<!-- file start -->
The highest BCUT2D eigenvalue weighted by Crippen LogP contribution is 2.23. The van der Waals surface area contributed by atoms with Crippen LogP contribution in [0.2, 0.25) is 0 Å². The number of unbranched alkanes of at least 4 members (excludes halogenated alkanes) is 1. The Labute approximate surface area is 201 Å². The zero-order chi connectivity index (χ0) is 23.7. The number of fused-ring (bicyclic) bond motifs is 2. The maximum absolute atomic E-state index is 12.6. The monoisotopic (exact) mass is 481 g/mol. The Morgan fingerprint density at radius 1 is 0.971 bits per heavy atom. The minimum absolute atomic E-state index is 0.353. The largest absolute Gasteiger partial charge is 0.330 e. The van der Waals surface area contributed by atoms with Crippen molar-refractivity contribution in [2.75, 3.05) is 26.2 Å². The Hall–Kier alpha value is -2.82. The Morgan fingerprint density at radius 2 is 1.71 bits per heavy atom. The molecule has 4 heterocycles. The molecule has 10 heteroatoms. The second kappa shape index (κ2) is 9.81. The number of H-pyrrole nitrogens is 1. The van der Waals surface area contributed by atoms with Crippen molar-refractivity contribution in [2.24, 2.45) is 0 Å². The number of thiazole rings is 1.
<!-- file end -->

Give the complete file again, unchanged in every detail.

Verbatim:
The highest BCUT2D eigenvalue weighted by Crippen LogP contribution is 2.23. The van der Waals surface area contributed by atoms with Crippen LogP contribution in [0.2, 0.25) is 0 Å². The number of unbranched alkanes of at least 4 members (excludes halogenated alkanes) is 1. The Labute approximate surface area is 201 Å². The zero-order chi connectivity index (χ0) is 23.7. The number of fused-ring (bicyclic) bond motifs is 2. The maximum absolute atomic E-state index is 12.6. The monoisotopic (exact) mass is 481 g/mol. The Morgan fingerprint density at radius 1 is 0.971 bits per heavy atom. The minimum absolute atomic E-state index is 0.353. The largest absolute Gasteiger partial charge is 0.330 e. The van der Waals surface area contributed by atoms with Crippen molar-refractivity contribution in [2.75, 3.05) is 26.2 Å². The Hall–Kier alpha value is -2.82. The Morgan fingerprint density at radius 2 is 1.71 bits per heavy atom. The molecule has 4 heterocycles. The molecule has 10 heteroatoms. The second kappa shape index (κ2) is 9.81. The number of H-pyrrole nitrogens is 1. The van der Waals surface area contributed by atoms with Crippen molar-refractivity contribution in [2.24, 2.45) is 0 Å². The number of thiazole rings is 1.